Wednesday, September 14, 2005

Foresee This

If I ever write the Dictionary of Stupid Expressions, it will define "the foreseeable future" as a time when I will sure as hell have a Powerball ticket in my hand.




13 comments:

Jeff Miller said...

Could be an idea for your next book.

Stephen Jones said...

What happened on vacation to cause you to start ranting and raging against reality (linguistic or otherwise).

Language does not follow rules of Boolean logic. The "forseeable future" is a useful phrase that means as long as there is no drastic change to present trends. What do you have against it?

Bill said...

Finally, someone who can help me! I think Saturday is the next drawing -- what will the winning numbers be, as long as there is no drastic change to present trends?

MuPu said...

Aw, Steve, you should have seen that coming.

MallardFields said...
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MallardFields said...

You don't have to write a dictionary to discover why "the foreseeable future" should be a perfectly acceptable phrase; there are already plenty of dictionaries, and the one I have says, under the definition of "foresee," "FORESEE implies nothing about how the knowledge is derived and may apply to ordinary reasoning and experience."

It's absurd to interpret "the foreseeable future" to mean "that duration of time during which I can determine in advance the lottery winners."

Bill said...

I can't foresee the future. You can't either. Go back and read me your diary from Sept. 10, 2001, Miss Cleo.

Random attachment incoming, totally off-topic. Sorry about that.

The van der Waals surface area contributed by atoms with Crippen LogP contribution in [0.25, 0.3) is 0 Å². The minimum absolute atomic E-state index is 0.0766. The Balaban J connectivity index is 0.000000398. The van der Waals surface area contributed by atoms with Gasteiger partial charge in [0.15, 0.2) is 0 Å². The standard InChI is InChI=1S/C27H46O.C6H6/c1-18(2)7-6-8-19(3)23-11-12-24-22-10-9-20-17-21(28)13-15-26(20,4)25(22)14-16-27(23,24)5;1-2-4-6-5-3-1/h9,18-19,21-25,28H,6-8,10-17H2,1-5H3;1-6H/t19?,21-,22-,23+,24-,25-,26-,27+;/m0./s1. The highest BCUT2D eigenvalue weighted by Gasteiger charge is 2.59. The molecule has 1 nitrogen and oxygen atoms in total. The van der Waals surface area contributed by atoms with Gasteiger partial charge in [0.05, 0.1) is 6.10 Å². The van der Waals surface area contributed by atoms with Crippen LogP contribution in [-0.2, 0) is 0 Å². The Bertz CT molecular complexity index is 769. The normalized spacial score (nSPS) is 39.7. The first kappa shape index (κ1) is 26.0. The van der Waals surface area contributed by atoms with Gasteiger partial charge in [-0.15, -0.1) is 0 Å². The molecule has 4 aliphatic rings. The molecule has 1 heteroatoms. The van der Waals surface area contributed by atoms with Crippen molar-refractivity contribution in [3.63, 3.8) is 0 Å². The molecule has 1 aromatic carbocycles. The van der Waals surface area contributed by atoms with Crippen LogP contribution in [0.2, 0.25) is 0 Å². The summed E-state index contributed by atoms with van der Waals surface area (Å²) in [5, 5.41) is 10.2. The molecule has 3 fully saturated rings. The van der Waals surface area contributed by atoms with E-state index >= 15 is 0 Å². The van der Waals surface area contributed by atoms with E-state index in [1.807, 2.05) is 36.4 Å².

Nick said...

Gotta agree with the critics. "Foresee" by itself implies an ability to look into the future. But there's nothing wrong with that. We make educated guesses about what the future holds every day. The "foreseeable future" is just that span of the future about which we can make those guesses.

I'll grant you this, Bill: Lottery numbers are not foreseeable.

Bill said...

To the extent that anything is foreseeable, it is often silly and arbitrary to correlate the degree of foreseeability to a time period. And the expression, in a way, doesn't really work unless it ... doesn't work. I wouldn't argue with using it to refer to, say, the likelihood of an iron beam collapsing without outside interference, but what fun would it be to apply it so noncontroversially?

When it comes to the impossible-to-foresee events that the expression is usually, and more interestingly, applied to, foresight exists -- but only in hindsight.

TimBlog said...

Lottery numbers are foreseeable. Correct lottery numbers are not. You can reasonably say that, barring any catastrophe, lottery numbers will be chosen tonight, or else people wouldn't bother buying tickets at all.

Lottery numbers will be selected into the foreseeable future.

Foresight exists, but only in hindsight.

You're starting to talk in koans now. :-)

Bill said...

"No drastic change to present trends" ... "Guesses" ... "Barring any catastrophe."

Precisely my point.

If there were no alternative expression, I would agree that "foreseeable future" is so absurd on its face that it can be defended as poetically licensed, but we have "the indefinite future" and "indefinitely," for starters.

MarkDM said...

If there were no alternative expression ...

Your point is a good one, but whether your suggested alternatives will ever replace "foreseeable future," um, remains to be seen.

Charles said...

"Forseeable future" is a phrase that would cause me to sputter incoherently at my computer. Then chane "forseeable" to "near," probably, since chances are that would e what the writer meant.